Last updated on November 9, 2020
This is the second post in the new section of the website where I will explain in detail a specific protocol and show examples of different ways to exploit different vulnerable implementations. To make these posts I have used as an example implementations that can be found in the hackthebox.eu, as well as Ippsec videos.
The Secure Shell protocol allows remote access to a server via a secure channel where all information is encrypted. By default it runs on port 22.
The two main forms of authentication are password authentication and public key authentication.
This is the basic authentication, which is performed by the following command:
Authentication by public key:
A public (id_rsa.pub) and a private key (id_rsa) pair are generated on the server. The public key is saved in the authorized keys section (in linux, it is saved in the authorized_keys file in the .ssh folder in the user’s home).
The private key id_rsa is given to the user who will access it anonymously.
In this way, it is enough to give the private key when accessing by ssh to be able to enter without entering the password:
Create public and private key to access a server
Cracking SSH key
If we have an encrypted id_rsa like this
We can try to decipher it with the John TheRipper tool.
First we modify the format to one that JohnTheRipper understands with the sshng2john.py script that you can download here.
Then we just have to pass it to John with the dictionary we want to use:
It is important to assign permission 600 to the file because if the file has more permissions than necessary, an error will appear:
Obtain private key from public key
There is a vulnerability in RSA, and that is that if you use two primes that are too small to generate the public and private keys, then it is possible to find them out and generate the private key from the public one.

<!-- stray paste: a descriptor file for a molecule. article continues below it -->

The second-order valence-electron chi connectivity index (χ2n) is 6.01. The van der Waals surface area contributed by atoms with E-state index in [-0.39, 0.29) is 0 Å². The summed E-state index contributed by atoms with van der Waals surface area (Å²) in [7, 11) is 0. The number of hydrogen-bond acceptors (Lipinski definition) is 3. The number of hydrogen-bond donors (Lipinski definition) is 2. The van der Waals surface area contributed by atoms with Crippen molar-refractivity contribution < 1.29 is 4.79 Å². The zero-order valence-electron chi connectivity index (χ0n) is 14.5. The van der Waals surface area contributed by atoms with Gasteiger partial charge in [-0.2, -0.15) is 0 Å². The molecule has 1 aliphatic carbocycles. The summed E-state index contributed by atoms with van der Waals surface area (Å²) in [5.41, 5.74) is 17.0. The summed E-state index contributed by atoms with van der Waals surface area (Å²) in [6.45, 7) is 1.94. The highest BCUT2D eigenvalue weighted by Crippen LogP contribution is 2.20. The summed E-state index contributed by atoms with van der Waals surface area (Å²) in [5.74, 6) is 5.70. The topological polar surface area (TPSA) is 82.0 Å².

To understand this in detail, it is necessary to have a thorough understanding of the asymmetric cryptography algorithm RSA, and to understand how the public and private keys are generated. In the future I could write a cryptography post explaining it in detail.
We will start from having a public key, like the following one:
Now we just have to copy the private key, give it permissions and log in:
It is important to pay attention to the banner that returns ssh when we connect. Let’s look at this example where we have launched nmap:
We can see that the SSH service opened on port 2222 reveals that the server is Ubuntu. But it also reveals us the last applied OpenSSH patch, 4ubuntu2.2.
If we search for this information in google, we can find out when this patch was released:
This information can be very valuable in the future in case we can use some kernel exploit.
Add an old Key Exchange Algorithm
Sometimes a server needs to use some old key exchange algorithm that is not usually offered by default. In those cases, we will receive an error similar to this one:
In these cases what we must do is add some of the algorithms that the server offers us, for example the last one, by means of the parameter -okexAlgorithms=+diffie-hellman-group1-sha1:
SSH via IPv6
Sometimes a server may have the iptables configured so that access via ssh is not possible. However, this only works for IPv4, so you may be able to access it via IPv6.
For this we only need to know the IPv6 of the server:
And connect as we usually would but using that IPv6, with password or private key: